Another explanation is that people tend to stay in school longer and retire earlier, clocking fewer hours over their lifetime. Men in their 50s, for example, have been retiring or entering semi-retirement earlier and in greater numbers than those in previous generations, according to John Robinson, a sociology professor at the University of Maryland, and are partly responsible for driving down overall work hours per week.
And we're working a lot less than our grandparents, great grandparents and earlier generations. The average work week for a manufacturing employee in the 1860s was 62 hours, according to a paper from Robert Whaples, an economist at Wake Forest University.
In the 1600s, there were actually laws requiring a minimum work day, wrote Whaples. In parts of the country, most people had to work sun up to sundown -- part of the Puritanical "idle-hands-are-the-devil's-workshop" ethos.
Related: 10 hardest working countries
It wasn't easy to change that culture. Political battles that led to less religious influence over the nation's laws almost sparked a civil war. A century later, labor activists fought for decades to get the 40 hour work week.
Coinciding with the shorter work week is a rise in leisure time. Americans reported having just under 35 hours a week of "free time" in 1965 -- that's time not spent at work, doing housework, eating, sleeping or doing other activities necessary for day-to-day survival, according to research by Robinson, who directs the American's Use of Time Project at the University of Maryland.
By 2012, it had reached 42, according to the Bureau of Labor Statistics.
"People feel less rushed than they did even a decade ago," said Robinson.
Skilled workers still can't find jobs
And thanks to modern technology, the time we spend on housework and cooking is declining.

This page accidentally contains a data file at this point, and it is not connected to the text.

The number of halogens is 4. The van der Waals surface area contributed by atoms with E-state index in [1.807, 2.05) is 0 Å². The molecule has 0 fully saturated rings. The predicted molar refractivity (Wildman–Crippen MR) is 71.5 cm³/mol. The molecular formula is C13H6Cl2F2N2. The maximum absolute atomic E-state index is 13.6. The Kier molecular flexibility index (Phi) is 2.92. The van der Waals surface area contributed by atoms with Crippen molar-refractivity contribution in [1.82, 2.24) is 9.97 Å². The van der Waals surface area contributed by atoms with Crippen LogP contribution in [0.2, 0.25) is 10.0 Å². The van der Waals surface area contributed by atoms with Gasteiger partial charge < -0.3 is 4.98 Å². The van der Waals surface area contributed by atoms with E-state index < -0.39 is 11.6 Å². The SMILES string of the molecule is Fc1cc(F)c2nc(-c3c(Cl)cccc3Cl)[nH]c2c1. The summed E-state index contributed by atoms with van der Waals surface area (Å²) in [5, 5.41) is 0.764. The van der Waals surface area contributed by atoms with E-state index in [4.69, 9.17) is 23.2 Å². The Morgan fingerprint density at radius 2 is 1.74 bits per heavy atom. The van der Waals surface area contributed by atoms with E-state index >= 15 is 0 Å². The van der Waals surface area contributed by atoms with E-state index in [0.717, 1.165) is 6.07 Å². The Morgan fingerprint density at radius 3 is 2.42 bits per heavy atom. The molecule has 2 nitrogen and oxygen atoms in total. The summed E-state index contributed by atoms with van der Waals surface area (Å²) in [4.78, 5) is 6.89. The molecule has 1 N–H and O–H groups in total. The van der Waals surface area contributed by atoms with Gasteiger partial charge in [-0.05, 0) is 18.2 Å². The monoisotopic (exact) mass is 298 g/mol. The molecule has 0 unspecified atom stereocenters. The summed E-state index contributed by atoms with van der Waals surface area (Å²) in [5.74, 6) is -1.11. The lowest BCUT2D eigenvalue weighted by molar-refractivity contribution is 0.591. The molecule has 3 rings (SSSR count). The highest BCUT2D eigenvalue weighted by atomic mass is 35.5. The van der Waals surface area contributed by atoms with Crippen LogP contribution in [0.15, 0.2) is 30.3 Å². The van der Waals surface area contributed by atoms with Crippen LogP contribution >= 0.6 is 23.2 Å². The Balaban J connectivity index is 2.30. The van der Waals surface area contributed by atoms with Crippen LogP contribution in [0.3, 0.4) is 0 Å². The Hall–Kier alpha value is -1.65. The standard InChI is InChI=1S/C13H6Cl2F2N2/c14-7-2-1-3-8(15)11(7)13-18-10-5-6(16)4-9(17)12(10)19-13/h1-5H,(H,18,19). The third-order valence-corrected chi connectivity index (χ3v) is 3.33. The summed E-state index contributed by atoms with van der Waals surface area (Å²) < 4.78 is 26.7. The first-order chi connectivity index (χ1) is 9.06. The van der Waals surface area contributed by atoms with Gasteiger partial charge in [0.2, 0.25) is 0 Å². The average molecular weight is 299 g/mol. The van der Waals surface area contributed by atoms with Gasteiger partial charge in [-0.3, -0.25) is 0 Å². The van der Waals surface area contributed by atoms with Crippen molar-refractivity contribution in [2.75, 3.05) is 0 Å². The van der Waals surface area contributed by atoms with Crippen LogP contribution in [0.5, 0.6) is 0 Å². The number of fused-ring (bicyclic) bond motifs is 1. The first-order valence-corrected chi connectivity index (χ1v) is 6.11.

Just what are we doing with all these extra hours? Watching more TV, mostly.
Related: World's shortest work weeks
But technology certainly hasn't made all our lives easier.
Some people, especially those at the higher end of the earnings spectrum, report working more hours than they want to. This is particularly true for professionals who are now tied to their work by smartphones and email.
Also, many Americans are working part time not because they want to, but because their jobs have been replaced by automation, outsourced, or otherwise eliminated.
"The promise of technology is that we'd all get to work less," said Linda Barrington, head of the Institute for Compensation Studies at Cornell University's school of Industrial and Labor Relations. "But it's playing out differently for different people at different income levels."
Barrington believes the Affordable Care Act - a.k.a. Obamacare -- is the first real law intended to deal with some of the disruption of a changing workplace, as more Americans enter freelance or part-time positions that don't provide health insurance.
As happened during the industrial revolution, she feels other measures will need to take shape to make the technological revolution more beneficial to all workers.
"How are we going to change the rules again?" she asked.